First, make sure you’re logged in to the same Apple ID account on both devices, and make sure both devices have Wi-Fi turned on. In the iCloud section of the Settings app, you’ll see a list of apps that can be synced across all of your devices, and you can toggle syncing on or off for each individually.
Next, go to the Passwords & Accounts section of Settings to ensure that both devices have the same email accounts linked.
Finally, make sure all the settings match on both devices.
Once all your settings are adjusted, any change made on a synced app will update across the board: Add a calendar entry on your iPhone, and your iPad calendar will update accordingly.
Notably, this method allows you to sync specific app data between an iPhone and iPad but not all of it, instantly. If you’ve already been using both devices and have different files saved on each, you can’t instantly merge them. If you wanted to sync everything in one fell swoop, you’d need to restore one device to its factory settings… deleting all of its content in the process.
If one of your devices is brand new, it’s easier to replicate content from the other device by creating an iCloud Backup of the source device and restoring that backup on the new device when you set it up. This will sync almost all data between your two devices, except for any files already stored in iCloud (e.g. Contacts, Notes, iCloud Photos, Messages), your Touch ID and Apple Pay settings and your iCloud Music Library.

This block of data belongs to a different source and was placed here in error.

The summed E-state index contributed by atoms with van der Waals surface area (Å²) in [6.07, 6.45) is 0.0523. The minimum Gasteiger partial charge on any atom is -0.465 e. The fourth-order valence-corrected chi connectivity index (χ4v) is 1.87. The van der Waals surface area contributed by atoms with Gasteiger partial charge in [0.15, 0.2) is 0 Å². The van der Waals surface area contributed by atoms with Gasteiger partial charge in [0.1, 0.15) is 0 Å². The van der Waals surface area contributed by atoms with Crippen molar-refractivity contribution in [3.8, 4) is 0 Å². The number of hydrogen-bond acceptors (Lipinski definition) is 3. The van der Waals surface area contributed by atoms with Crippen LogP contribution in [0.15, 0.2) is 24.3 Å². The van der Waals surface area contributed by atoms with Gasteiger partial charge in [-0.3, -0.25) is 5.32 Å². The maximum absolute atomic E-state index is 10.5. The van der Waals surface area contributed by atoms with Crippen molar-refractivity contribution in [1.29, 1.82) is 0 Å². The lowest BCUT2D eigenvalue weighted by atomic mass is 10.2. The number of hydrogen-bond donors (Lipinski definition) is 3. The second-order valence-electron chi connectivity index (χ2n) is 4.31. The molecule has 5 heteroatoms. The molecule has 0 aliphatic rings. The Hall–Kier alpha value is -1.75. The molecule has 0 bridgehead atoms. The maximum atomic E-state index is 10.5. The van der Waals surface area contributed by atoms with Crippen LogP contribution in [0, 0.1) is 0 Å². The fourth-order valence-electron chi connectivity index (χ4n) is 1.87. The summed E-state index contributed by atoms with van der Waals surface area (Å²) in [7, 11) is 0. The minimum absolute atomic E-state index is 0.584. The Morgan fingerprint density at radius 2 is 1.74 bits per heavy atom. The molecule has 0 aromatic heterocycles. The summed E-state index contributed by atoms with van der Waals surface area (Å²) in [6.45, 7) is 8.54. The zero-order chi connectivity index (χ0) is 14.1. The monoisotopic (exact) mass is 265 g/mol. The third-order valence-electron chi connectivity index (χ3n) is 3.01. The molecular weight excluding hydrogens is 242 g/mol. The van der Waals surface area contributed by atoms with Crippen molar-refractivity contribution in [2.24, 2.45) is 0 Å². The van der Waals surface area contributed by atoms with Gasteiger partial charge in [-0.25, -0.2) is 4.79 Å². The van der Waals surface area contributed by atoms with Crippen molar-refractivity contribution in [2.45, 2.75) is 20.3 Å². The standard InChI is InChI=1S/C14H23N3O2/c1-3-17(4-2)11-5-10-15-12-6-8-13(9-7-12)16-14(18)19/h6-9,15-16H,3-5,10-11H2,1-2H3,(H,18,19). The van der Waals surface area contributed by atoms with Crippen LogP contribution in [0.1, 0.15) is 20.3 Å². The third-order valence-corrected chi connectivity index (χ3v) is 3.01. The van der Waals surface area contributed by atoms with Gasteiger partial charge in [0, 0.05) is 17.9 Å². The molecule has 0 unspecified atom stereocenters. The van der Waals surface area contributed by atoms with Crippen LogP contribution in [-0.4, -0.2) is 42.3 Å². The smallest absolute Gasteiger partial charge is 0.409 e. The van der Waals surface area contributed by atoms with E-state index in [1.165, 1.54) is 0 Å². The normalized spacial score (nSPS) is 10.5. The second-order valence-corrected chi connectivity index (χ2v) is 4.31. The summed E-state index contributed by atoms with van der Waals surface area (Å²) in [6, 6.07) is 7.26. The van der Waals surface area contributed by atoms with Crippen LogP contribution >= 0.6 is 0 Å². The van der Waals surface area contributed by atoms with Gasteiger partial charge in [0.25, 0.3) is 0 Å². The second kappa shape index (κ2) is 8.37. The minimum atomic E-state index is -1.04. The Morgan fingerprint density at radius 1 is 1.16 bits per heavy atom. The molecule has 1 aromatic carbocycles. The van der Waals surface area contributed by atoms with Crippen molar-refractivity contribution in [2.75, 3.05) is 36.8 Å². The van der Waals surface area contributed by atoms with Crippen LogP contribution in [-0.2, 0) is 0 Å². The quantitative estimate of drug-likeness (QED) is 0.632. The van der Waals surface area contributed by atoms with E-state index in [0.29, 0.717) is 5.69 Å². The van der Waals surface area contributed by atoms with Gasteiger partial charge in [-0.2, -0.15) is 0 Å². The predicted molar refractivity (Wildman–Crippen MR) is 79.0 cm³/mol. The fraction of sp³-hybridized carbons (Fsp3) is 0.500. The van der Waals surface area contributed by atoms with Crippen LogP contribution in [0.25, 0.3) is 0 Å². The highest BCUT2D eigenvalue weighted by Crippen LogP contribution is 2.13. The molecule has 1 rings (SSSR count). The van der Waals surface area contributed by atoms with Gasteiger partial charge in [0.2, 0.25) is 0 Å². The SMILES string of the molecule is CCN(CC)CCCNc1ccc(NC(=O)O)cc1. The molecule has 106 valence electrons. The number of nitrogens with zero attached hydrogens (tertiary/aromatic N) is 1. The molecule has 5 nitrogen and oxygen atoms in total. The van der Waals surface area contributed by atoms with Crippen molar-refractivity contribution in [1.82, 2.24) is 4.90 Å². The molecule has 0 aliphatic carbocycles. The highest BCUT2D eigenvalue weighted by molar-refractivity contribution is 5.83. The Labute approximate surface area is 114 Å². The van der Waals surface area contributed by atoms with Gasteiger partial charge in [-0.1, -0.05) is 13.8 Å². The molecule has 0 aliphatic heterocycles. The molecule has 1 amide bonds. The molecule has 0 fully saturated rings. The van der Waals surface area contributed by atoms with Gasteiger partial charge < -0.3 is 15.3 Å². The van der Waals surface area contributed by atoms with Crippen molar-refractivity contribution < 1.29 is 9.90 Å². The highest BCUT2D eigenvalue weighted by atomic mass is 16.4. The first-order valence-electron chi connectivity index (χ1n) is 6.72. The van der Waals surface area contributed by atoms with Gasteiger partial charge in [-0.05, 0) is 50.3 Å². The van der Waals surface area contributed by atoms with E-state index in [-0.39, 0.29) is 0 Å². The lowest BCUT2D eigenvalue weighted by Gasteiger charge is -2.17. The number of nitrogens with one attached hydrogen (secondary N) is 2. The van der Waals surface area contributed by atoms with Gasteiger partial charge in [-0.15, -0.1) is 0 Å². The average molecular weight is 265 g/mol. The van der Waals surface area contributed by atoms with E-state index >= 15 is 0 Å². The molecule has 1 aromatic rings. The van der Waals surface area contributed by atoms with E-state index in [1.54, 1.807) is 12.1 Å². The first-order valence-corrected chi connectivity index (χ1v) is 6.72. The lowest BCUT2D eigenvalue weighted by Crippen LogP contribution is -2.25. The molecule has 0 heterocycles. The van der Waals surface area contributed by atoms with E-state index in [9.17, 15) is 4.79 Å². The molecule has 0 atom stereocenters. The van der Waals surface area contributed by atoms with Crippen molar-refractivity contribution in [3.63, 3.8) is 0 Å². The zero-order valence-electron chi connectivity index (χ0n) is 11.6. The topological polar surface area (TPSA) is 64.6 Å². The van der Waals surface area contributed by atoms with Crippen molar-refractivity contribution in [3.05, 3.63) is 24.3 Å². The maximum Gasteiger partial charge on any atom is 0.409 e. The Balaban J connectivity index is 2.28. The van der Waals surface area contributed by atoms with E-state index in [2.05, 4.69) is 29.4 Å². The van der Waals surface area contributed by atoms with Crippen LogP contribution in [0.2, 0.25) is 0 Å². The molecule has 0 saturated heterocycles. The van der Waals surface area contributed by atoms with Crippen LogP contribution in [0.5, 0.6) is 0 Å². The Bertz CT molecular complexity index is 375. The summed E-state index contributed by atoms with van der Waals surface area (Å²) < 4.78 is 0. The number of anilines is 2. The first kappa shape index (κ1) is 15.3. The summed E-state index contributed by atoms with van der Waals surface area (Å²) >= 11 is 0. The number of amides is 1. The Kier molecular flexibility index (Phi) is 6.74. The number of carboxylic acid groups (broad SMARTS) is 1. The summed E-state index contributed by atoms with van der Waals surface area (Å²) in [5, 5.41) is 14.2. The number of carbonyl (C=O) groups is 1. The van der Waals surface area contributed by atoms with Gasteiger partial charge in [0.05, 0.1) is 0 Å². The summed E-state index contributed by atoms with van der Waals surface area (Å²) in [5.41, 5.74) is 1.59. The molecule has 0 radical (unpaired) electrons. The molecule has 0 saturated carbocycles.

iCloud Photos and iCloud Music Library are separate parts of iCloud that you’ll need to turn on manually. We’re biased, of course, but we think there are some disadvantages to using iCloud to sync your photos, videos and music across devices, which we’ll explore below.
The problem using iCloud to sync iPhone and iPad
Unlike a Dropbox cloud storage system, iCloud can become an issue if you switch to an Android device down the line or use a computer that isn’t a Mac. (You can use iCloud on non-Apple devices to some extent, but it’s limited.)
While iCloud storage offers 5 GB of free space, that space is used not just for your personal files but also for other large files like backups, so it quickly adds up. Once you run out of free space on iCloud, keeping your devices in sync becomes infeasible or pricey.
iCloud Photos gives two options for how you’d like to store photos on your device. If you select ‘Optimise Storage’, your photos are saved to an iCloud photo library, but lower-quality versions are still stored on your device, meaning your photos are still taking up space even if you’re using iCloud. If you select ‘Download and Keep Originals’, then your photos are kept at full quality on your iPhone as well as on iCloud, not saving you any space at all.
iCloud Music Library poses similar risks, and – because it was designed primarily for personal use – it doesn’t support Family Sharing, so sharing files is limited. Things can also get complicated if you’re trying to upload non-iTunes songs. As with iCloud Photos, it can become difficult to decipher which files are stored locally or in the cloud, and if you had different songs downloaded on each device, merging them can be tedious.
Why not keep syncing simple?
Though you may still want to keep certain things in sync among your iOS devices – contacts; calendar; notes; apps – using your Apple ID, consider something simpler for your photos and documents. Skip the hassle and restrictions of syncing over iCloud. With your iPad and iPhone files moved over to Dropbox, you’ll be able to access them from not just those two devices, but absolutely any device that can get online – anytime.